1 Kings 20

God Over All.

“Then a certain prophet came to see King Ahab of Israel and told him, ‘This is what the Lord says: Do you see all these enemy forces? Today I will hand them all over to you. Then you will know that I am the Lord.'” ­– 1 Kings 20:13 NLT

“Then you will know that I am the Lord.” That is a familiar phrase in the Old Testament. You find it used repeatedly by God going all the way back to the time of the Exodus. God wants all men to know that He alone is God. So He reveals Himself in nature. He even places an awareness of His existence in the hearts of men. Paul reminds us over in his letter to the Romans: “But God shows his anger from heaven against all sinful, wicked people who push the truth away from themselves. For the truth about God is known to them instinctively. God has put this knowledge in their hearts. From the time the world was created, people have seen the earth and sky and all that God made. They can clearly see his invisible qualities — his eternal power and divine nature. So they have no excuse whatsoever for not knowing God” (Romans 1:18-20 NLT). Yet, even though they are without excuse, God continues to reveal Himself to men. He reveals His power and His presence. In the case of Ahab, the wicked king of Israel, God intervened in a time of great need and attempted to reveal Himself by providing victory over the Arameans. Despite the wickedness of Ahab and his wife Jezebel, and their history of leading the people of Israel to rebel against God and worship Baal, God would mercifully intervene and provide them with a miraculous victory over superior forces. TWICE.

After the first victory, the Arameans determined that the Israelites had won simply because their “gods” were gods of the hills. They had made the mistake of fighting on the home turf of Israel’s gods. So if they took the battle to the plains, all would go well. So they came back in even greater numbers. In fact, the passage tells us “the Israelite army looked like two little flocks of goats in comparison to the vast Aramean forces that filled the countryside (1 Kings 20:27 NLT). But that’s just the kind of situation in which God likes to reveal Himself. Israel was out-manned. They were the underdogs. But God told them, “The Arameans have said, ‘The Lord is a god of the hills and not of the plains.’ So I will defeat this vast army for you. Then you will know that I am the Lord” (1 Kings 20:28 NLT). God was going to provide a second unlikely and unexpected victory against superior forces. So that through experience, the people of Israel would know that God is the one and only God. The Hebrew word for “know” is yada. It carries the idea to know by experience. It goes beyond academic understanding of the facts and includes an awareness that comes from actual experience. God is not content that we know about Him. He wants us to know Him through actual experience in our lives. He wants to reveal Himself in power in our lives. God is constantly intervening and acting on our behalf. He gives us victories, great and small. He constantly guides and protects us. He provides for us. He proves Himself to us. But too often we fail to see Him. We neglect to experience and know Him.

But the greatest revelation of God came in the form of His Son. John reminds us, “God’s unfailing love and faithfulness came through Jesus Christ. No one has ever seen God. But his only Son, who is himself God, is near to the Father’s heart; he has told us about him.” (John 1:17-18 NLT). Jesus Himself reveals to us the power, love and mercy of God. He was God in human flesh. He made the invisible – visible and knowable. He revealed God’s love and mercy. He demonstrated God’s power and plan for rescuing mankind from the affects of sin. God has revealed Himself in His Word. We see Him on every page. He gives us glimpses into His character. He shows us His unflinching holiness and unfailing love. He demonstrates His power in and over the lives of men. He gives victories and brings defeat. He lifts up and tears down. He delivers and destroys. He rescues, restores, redeems and reconciles. All so that men might know Him. Know Him as God over all. He is the God of the hills and the plains. He is the God of the Israelites and the Arameans. He is the God of the faithful and the faithless. He is God whether anyone wants to acknowledge Him as God. Ahab and Jezebel had spent their lives promoting a god other than God. They had seen their god’s prophets destroyed by Elijah, the prophet of God. They had seen their god fail in a showdown with the one true God. Now they had seen God give them victory over their enemies. But they still did not know Him as God. They still refused to acknowledge Him as God. To acknowledge means “to admit to be real or true; recognize the existence, truth, or fact of.” Even though they had seen God work, they refused to admit that God was truly God. They refused to recognize Him as God of their lives. They stubbornly refused to admit that He was God over all.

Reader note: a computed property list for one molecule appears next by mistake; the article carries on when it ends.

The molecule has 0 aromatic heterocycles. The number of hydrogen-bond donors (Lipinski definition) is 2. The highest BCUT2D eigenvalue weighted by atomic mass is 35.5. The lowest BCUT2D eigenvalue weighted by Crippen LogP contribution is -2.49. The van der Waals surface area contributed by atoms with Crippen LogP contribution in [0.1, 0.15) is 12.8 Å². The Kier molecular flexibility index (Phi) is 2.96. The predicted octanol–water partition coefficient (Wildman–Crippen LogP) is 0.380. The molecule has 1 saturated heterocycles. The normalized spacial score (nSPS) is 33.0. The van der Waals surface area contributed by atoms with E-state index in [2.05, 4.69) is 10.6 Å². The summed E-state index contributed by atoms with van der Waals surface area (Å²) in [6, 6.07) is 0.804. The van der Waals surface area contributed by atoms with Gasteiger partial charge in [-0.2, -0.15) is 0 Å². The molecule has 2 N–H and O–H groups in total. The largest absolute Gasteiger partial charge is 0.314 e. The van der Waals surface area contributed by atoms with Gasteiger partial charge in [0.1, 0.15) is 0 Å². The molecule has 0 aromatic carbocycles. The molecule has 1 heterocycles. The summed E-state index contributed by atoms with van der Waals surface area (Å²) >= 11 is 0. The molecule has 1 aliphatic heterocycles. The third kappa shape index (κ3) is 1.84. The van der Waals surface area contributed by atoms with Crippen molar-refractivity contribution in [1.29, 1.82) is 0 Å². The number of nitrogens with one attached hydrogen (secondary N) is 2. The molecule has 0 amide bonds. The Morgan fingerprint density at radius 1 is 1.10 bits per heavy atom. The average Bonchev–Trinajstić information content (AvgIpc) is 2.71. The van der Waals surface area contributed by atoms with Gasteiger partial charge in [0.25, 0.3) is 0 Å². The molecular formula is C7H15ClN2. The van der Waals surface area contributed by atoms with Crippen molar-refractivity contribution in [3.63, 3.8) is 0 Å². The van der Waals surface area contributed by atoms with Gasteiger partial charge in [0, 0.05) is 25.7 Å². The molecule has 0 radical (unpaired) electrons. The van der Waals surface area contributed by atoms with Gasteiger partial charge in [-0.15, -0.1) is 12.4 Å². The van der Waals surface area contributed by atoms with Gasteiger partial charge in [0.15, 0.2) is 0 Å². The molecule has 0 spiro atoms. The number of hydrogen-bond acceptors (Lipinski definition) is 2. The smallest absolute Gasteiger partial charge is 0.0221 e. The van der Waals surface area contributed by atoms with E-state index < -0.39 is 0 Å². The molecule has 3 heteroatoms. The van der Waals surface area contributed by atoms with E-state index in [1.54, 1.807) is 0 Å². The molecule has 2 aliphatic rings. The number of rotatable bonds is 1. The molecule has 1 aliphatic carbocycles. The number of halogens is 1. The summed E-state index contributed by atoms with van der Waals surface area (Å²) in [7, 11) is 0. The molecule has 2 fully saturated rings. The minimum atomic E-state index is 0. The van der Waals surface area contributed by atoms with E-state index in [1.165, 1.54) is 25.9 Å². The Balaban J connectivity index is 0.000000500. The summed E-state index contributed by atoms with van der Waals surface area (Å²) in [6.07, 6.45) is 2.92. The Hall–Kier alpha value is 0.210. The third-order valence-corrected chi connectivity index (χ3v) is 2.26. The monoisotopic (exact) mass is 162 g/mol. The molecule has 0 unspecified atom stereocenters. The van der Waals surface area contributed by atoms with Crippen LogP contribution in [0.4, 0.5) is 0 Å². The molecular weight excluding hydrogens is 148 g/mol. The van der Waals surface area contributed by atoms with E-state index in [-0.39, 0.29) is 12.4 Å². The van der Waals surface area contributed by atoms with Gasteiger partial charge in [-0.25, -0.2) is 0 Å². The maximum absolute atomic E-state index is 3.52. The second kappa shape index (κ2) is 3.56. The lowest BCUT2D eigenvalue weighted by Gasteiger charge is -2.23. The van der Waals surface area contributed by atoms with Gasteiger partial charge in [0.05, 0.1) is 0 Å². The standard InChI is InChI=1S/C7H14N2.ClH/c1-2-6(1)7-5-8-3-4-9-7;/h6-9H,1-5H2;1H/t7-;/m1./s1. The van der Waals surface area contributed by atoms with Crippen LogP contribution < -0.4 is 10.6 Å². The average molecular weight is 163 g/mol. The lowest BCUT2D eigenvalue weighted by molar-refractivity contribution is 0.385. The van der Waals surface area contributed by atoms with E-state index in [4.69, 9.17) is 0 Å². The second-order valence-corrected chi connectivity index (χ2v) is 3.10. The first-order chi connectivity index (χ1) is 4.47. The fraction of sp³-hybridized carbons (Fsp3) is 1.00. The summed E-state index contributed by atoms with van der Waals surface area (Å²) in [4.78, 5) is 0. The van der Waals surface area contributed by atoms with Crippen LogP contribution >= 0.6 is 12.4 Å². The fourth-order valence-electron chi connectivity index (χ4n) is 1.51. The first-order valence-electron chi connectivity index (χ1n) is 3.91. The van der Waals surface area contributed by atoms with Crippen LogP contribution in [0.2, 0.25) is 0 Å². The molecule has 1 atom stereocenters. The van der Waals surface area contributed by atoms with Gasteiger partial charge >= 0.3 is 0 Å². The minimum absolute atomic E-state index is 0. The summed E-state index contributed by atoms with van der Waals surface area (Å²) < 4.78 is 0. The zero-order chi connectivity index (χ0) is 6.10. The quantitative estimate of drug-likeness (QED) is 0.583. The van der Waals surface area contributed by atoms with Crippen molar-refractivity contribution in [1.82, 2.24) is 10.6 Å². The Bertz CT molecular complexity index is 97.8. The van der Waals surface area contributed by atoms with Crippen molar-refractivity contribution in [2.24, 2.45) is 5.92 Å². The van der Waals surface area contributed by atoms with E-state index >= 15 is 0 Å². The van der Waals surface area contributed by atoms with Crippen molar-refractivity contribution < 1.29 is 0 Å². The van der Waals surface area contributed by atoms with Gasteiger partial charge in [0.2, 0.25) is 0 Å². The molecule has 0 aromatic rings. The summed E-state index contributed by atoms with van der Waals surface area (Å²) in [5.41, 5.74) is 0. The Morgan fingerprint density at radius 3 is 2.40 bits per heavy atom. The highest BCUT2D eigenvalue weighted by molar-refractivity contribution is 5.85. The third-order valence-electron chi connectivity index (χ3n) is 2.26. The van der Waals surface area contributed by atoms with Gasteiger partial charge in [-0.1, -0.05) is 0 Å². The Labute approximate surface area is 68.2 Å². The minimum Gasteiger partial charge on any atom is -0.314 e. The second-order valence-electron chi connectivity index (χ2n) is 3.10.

Father, You are God over all. Yet I sometimes fail to acknowledge that in my own life. I try to keep control over certain areas of my life. I want to be god. I want to make my own decisions. I want to run my life. And I also fail to recognize and appreciate your involvement in and around my life. You are so active, revealing Your power and presence on a daily and regular basis. But I sometimes fail to see You. And when I do see You, I can so easily take it for granted or try to take credit for it myself. Father, I want to know You experientially and acknowledge You regularly. You are God of the hills and the plains. You are God over all. Amen

Ken Miller
Grow Pastor & Minister to Men
kenm@christchapelbc.org